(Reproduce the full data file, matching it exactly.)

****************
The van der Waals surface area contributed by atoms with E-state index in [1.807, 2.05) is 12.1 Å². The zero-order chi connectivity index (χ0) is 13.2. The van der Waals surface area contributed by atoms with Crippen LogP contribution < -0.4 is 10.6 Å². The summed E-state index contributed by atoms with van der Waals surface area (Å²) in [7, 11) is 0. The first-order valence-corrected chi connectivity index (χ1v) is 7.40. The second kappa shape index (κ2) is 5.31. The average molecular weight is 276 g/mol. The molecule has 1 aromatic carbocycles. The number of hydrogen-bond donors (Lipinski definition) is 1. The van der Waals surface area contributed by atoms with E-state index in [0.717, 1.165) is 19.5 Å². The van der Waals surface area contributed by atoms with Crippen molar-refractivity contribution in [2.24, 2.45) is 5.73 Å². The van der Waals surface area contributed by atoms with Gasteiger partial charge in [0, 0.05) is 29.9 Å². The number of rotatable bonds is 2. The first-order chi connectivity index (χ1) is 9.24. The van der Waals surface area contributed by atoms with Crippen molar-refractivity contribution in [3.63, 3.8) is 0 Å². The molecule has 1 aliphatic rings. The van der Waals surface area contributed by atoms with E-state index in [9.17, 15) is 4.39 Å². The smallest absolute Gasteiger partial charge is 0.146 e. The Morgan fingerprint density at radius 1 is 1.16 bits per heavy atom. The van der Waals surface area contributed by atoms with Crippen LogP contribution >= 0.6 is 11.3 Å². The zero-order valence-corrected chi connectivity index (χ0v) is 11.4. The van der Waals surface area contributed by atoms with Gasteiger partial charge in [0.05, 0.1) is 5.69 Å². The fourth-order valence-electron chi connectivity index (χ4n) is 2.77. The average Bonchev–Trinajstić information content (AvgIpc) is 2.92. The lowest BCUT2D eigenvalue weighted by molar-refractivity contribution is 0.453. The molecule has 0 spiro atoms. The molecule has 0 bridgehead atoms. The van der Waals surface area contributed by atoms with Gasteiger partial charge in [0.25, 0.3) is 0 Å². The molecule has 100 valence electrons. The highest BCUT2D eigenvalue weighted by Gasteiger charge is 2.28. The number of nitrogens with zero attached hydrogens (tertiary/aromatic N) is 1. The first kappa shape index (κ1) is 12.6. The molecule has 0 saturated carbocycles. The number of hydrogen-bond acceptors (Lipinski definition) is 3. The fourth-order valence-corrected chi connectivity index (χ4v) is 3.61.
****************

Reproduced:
The van der Waals surface area contributed by atoms with E-state index in [1.807, 2.05) is 12.1 Å². The zero-order chi connectivity index (χ0) is 13.2. The van der Waals surface area contributed by atoms with Crippen LogP contribution < -0.4 is 10.6 Å². The summed E-state index contributed by atoms with van der Waals surface area (Å²) in [7, 11) is 0. The first-order valence-corrected chi connectivity index (χ1v) is 7.40. The second kappa shape index (κ2) is 5.31. The average molecular weight is 276 g/mol. The molecule has 1 aromatic carbocycles. The number of hydrogen-bond donors (Lipinski definition) is 1. The van der Waals surface area contributed by atoms with E-state index in [0.717, 1.165) is 19.5 Å². The van der Waals surface area contributed by atoms with Crippen molar-refractivity contribution in [2.24, 2.45) is 5.73 Å². The van der Waals surface area contributed by atoms with Gasteiger partial charge in [0, 0.05) is 29.9 Å². The number of rotatable bonds is 2. The first-order chi connectivity index (χ1) is 9.24. The van der Waals surface area contributed by atoms with Crippen molar-refractivity contribution in [3.63, 3.8) is 0 Å². The molecule has 1 aliphatic rings. The van der Waals surface area contributed by atoms with E-state index in [9.17, 15) is 4.39 Å². The smallest absolute Gasteiger partial charge is 0.146 e. The Morgan fingerprint density at radius 1 is 1.16 bits per heavy atom. The van der Waals surface area contributed by atoms with Crippen LogP contribution >= 0.6 is 11.3 Å². The zero-order valence-corrected chi connectivity index (χ0v) is 11.4. The van der Waals surface area contributed by atoms with Gasteiger partial charge in [0.05, 0.1) is 5.69 Å². The fourth-order valence-electron chi connectivity index (χ4n) is 2.77. The average Bonchev–Trinajstić information content (AvgIpc) is 2.92. The lowest BCUT2D eigenvalue weighted by molar-refractivity contribution is 0.453. The molecule has 0 spiro atoms. The molecule has 0 bridgehead atoms. The van der Waals surface area contributed by atoms with Gasteiger partial charge in [0.25, 0.3) is 0 Å². The molecule has 100 valence electrons. The highest BCUT2D eigenvalue weighted by Gasteiger charge is 2.28. The number of nitrogens with zero attached hydrogens (tertiary/aromatic N) is 1. The first kappa shape index (κ1) is 12.6. The molecule has 0 saturated carbocycles. The number of hydrogen-bond acceptors (Lipinski definition) is 3. The fourth-order valence-corrected chi connectivity index (χ4v) is 3.61.